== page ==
Tuesday, August 9, 2016

Barbra Streisand: A Person Who Needs (Hollywood) People

For Barbra Streisand, this may be the best of times and the worst of times. At age 74, she’s just kicked off a new national tour with an acclaimed performance at L.A.’s Staples Center. The tour, modestly named “Barbra: The Music . . . the Mem’ries . . . The Magic!”, is designed to showcase a new duets album that goes on sale August 28. At the same time, the long-gestating new Barry Levinson film project, a reworking of the Broadway musical Gypsy, has once again lost its financing, and will not be starting production in fall as planned. Which means it’s more unlikely than ever that we’ll see Streisand play the iconic role of Mama Rose.

Gypsy, the 1959 Broadway hit that combined the talents of Jerome Robbins, Arthur Laurents, Jules Styne, and Stephen Sondheim, originally featured Ethel Merman as the indomitable mother of stripper Gypsy Rose Lee. It’s a role for a powerhouse singer as well as a great actress. The Hollywood “geniuses” behind the 1962 film version chose to cast Rosalind Russell, a Hollywood legend but not someone exactly known for her musical chops. (That’s one of many reasons the movie is barely remembered today.)  In major stage and TV revivals, the part has gone to Angela Lansbury, Tyne Daly, Bette Midler, and Bernadette Peters. From what I’ve learned from Neal Gabler’s respectful new biography, Barbra Streisand: Redefining Beauty, Femininity, and Power, Mama Rose would be an ideal fit for Streisand. She certainly has the pipes for the job, as well as the combination of vulnerability and strength that the role demands.

 According to Gabler, Streisand’s goal was always to be an actress. She diligently studied the craft (fellow acting student Dustin Hoffman remembered her as “a hungry baby bird”), but of course it was singing that provided her with a breakthrough moment. It came with Broadway’s Funny Girl, the musicalized story of Ziegfeld Follies entertainer Fanny Brice. I learned from Gabler that director Jerome Robbins lobbied for Anne Bancroft to play the leading role. Others in contention included Broadway stalwart Mary Martin and comedienne Carol Burnett. Gabler describes Funny Girl as “a Jewish story of an outsider trying to win acceptance in a world of beauty and glamour wrapped around the story of romance doomed by a driven Jewish woman’s success.” Which made it the perfect role for Streisand, who shared both Brice’s ethnicity and her profound discomfort with her less-than-All-American looks. Writes Gabler, “Certainly others could have played Brice. But only Streisand had lived Brice.”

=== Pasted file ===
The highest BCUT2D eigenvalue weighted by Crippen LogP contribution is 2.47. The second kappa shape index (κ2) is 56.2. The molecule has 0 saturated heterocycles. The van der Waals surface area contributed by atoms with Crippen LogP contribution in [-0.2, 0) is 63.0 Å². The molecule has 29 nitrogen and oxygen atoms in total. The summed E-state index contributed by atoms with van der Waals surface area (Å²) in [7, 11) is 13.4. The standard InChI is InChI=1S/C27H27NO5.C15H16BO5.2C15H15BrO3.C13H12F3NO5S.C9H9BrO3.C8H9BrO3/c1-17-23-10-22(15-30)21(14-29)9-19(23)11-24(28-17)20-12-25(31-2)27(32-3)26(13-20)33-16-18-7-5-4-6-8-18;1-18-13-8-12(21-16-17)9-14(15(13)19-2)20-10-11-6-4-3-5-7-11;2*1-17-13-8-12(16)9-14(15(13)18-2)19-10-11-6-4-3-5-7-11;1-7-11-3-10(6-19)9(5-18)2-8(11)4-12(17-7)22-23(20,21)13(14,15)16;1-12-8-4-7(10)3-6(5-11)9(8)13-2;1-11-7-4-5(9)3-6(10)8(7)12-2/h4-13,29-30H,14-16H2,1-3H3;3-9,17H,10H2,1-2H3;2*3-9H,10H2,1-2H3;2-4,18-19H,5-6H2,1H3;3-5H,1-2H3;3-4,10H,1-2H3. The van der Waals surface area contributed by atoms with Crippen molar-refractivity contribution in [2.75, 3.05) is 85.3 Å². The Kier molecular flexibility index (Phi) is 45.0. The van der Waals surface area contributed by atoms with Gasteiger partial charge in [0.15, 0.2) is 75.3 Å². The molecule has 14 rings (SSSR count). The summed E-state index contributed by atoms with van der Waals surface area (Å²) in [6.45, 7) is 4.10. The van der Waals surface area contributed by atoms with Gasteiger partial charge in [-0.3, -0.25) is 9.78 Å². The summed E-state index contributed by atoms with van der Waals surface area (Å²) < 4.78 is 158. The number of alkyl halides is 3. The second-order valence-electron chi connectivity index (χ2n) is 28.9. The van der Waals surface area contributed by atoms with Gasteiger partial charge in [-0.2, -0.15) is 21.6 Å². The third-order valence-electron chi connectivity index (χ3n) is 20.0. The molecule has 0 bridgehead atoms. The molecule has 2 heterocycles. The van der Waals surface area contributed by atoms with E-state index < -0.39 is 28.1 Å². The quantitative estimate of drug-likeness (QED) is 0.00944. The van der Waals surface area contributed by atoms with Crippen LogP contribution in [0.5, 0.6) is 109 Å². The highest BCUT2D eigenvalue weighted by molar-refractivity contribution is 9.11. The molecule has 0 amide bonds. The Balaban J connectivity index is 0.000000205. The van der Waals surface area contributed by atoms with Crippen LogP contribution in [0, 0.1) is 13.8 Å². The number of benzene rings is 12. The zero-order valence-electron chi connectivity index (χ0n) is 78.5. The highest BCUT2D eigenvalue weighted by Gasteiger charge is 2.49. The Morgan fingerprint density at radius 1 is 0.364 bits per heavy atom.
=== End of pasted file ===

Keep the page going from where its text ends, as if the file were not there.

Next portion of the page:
The Broadway success of Funny Girl took Streisand to Hollywood, where she promptly became an Oscar winner. Thereafter she appeared in some not-entirely-suitable roles, like that of the middle-aged lead in Hello, Dolly! Gabler himself is most partial to The Way We Were, which he sees as revealing Streisand’s own personal strengths and weaknesses. The film’s failed romance with the character played by Robert Redford shows Streisand’s Katie  paying a price “for her moralizing, for her perfectionism, for her gutsiness, for her ardency,  for her stridency, for her lack of conformity—for all the things her fans had come to love about her and about her characters. She pays a price to be Barbra Streisand.”

Of course Streisand has played many other movie roles, and has been gutsy enough to defy the Hollywood system by directing herself in Yentl, The Prince of Tides, and The Mirror Has Two Faces. All have suffered critical slings and arrows, but the lady marches on. Who can forget the way she was? And we have high hopes for what she is yet to be.

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